Sale’s Pitch: Envisioning a trade between Yankees/White Sox for Chris Sale

Let’s be honest, the free agent market for pitchers is at its weakest in recent memory. I mean, which pitcher do you consider to be this class’s top starter? Is it 37-year-old Rich Hill? Yawn. Is it Yankee reject Ivan Nova? Don’t get me started. Is it the bearded disappointment Andrew Cashner? Nope. Point being, if any team, including the New York Yankees, wants to make a splash on the market and acquire a top-line starter, it is going to have to happen through the trade market. One name sure to be heavily involved in trade talks is White Sox lefty Chris Sale.

Photo Credit: Joe Nicholson | USA TODAY Sports
Sale pitched his way to his fifth consecutive year as a starter with a sub-3.50 ERA at the top of Chicago’s rotation. With a 17-10 record on a 78-84 White Sox team, to go along with a 3.34 ERA, 1.04 WHIP, 233 strikeouts, and a league leading six complete games, Sale once again displayed his dominance. At age 27, Sale also made his fifth consecutive All-Star appearance in July, being named the game’s starting pitcher. Sale made 32 starts in 2016, pitching another healthy season missing just one start because, well, most of us know the story. But all things aside, Sale is going to be sought out by a number of teams this offseason.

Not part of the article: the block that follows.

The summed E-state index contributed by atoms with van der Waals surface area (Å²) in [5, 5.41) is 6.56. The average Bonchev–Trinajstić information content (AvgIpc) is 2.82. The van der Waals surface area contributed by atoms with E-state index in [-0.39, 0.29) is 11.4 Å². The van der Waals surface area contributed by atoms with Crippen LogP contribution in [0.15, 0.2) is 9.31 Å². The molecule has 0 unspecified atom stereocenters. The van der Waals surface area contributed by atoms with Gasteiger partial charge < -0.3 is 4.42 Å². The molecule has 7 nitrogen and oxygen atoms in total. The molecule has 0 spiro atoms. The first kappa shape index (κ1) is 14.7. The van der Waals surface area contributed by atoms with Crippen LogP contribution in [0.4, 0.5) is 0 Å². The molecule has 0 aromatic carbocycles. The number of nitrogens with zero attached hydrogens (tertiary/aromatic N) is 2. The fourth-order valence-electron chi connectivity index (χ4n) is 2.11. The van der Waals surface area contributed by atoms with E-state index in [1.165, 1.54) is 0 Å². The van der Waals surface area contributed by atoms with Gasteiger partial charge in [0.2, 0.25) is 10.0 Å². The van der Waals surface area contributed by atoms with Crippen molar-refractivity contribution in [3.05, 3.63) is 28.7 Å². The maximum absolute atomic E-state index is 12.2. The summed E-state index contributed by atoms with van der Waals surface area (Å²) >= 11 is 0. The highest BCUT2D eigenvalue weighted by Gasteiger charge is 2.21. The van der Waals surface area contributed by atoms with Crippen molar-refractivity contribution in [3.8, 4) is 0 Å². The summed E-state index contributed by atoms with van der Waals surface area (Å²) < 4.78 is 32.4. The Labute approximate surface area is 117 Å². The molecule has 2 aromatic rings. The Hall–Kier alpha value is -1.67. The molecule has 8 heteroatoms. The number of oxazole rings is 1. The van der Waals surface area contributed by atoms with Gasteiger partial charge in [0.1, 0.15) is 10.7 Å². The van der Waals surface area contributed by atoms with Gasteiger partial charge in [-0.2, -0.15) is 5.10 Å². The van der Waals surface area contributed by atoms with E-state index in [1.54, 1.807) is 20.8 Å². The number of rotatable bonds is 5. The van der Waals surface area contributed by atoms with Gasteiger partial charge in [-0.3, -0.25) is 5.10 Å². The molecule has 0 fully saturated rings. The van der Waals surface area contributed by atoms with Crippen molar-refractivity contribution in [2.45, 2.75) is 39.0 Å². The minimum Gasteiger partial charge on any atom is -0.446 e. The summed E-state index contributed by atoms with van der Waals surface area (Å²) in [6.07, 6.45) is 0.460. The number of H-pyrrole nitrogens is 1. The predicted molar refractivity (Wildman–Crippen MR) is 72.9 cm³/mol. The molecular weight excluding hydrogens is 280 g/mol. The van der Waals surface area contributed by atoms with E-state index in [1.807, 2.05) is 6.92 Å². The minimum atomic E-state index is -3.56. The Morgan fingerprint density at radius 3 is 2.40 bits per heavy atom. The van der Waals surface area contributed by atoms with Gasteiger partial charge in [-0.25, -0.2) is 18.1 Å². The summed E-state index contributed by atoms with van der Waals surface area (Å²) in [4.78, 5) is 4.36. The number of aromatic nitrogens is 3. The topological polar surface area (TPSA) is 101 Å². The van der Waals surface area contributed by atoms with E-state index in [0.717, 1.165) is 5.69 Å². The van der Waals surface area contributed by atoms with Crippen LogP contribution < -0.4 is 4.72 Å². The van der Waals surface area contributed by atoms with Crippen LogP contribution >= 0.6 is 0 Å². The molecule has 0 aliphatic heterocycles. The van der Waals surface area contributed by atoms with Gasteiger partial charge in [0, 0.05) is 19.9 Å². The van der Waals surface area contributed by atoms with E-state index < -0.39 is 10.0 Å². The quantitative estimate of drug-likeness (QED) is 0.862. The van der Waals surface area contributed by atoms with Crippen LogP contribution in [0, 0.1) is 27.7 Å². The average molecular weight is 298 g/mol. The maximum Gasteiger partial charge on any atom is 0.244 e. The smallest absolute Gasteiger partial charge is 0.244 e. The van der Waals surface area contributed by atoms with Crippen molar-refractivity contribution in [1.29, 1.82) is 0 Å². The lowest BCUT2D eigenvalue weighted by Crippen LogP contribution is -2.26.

Chris Sale is one of the biggest bargains in baseball. After inking a five year, 32 million dollar deal before the 2013 season, Sale is under contract through the 2019 season, which includes two team options for $12.5 million in 2018, and $13.5 million in 2019. So basically, Sale gets $57.5 after seven years, assuming the club he is with picks up his deal both time. Sale could also make $16 million in 2019, raising the total to $60 million if he wins a Cy Young award in that time, which is entirely possible.

The Yankees will field a rotation with Masahiro Tanaka, Michael Pineda, and CC Sabathia as virtual locks. After that, things get murky as it will likely depend on who performs throughout spring training. Vying for the final two spots in the rotation will be Luis Cessa, Chad Green, Luis Severino, Bryan Mitchell, and possibly Adam Warren. Adding a Chris Sale to the top of the rotation would help solidify and alleviate some of the questions going into the 2017 season.